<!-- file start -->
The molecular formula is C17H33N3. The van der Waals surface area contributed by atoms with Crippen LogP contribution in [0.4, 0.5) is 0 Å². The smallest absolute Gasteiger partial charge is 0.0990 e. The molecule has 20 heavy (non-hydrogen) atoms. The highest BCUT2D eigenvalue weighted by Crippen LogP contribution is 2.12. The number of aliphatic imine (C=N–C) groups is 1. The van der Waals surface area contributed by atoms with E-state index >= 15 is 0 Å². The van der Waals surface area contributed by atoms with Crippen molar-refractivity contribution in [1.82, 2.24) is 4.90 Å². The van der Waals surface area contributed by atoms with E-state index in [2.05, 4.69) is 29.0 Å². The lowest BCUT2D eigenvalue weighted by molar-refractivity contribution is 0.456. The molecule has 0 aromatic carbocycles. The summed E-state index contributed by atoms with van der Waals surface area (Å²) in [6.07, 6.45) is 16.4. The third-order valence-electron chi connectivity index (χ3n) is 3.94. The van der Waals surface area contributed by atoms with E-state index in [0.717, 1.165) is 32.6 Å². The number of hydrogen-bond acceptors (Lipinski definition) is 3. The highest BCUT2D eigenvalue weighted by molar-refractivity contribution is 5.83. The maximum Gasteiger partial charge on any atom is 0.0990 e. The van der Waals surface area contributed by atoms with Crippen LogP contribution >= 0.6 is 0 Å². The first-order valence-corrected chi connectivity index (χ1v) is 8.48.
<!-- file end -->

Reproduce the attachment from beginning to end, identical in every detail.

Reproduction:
The molecular formula is C17H33N3. The van der Waals surface area contributed by atoms with Crippen LogP contribution in [0.4, 0.5) is 0 Å². The smallest absolute Gasteiger partial charge is 0.0990 e. The molecule has 20 heavy (non-hydrogen) atoms. The highest BCUT2D eigenvalue weighted by Crippen LogP contribution is 2.12. The number of aliphatic imine (C=N–C) groups is 1. The van der Waals surface area contributed by atoms with E-state index >= 15 is 0 Å². The van der Waals surface area contributed by atoms with Crippen molar-refractivity contribution in [1.82, 2.24) is 4.90 Å². The van der Waals surface area contributed by atoms with E-state index in [2.05, 4.69) is 29.0 Å². The lowest BCUT2D eigenvalue weighted by molar-refractivity contribution is 0.456. The molecule has 0 aromatic carbocycles. The summed E-state index contributed by atoms with van der Waals surface area (Å²) in [6.07, 6.45) is 16.4. The third-order valence-electron chi connectivity index (χ3n) is 3.94. The van der Waals surface area contributed by atoms with E-state index in [0.717, 1.165) is 32.6 Å². The number of hydrogen-bond acceptors (Lipinski definition) is 3. The highest BCUT2D eigenvalue weighted by molar-refractivity contribution is 5.83. The maximum Gasteiger partial charge on any atom is 0.0990 e. The van der Waals surface area contributed by atoms with Crippen LogP contribution >= 0.6 is 0 Å². The first-order valence-corrected chi connectivity index (χ1v) is 8.48.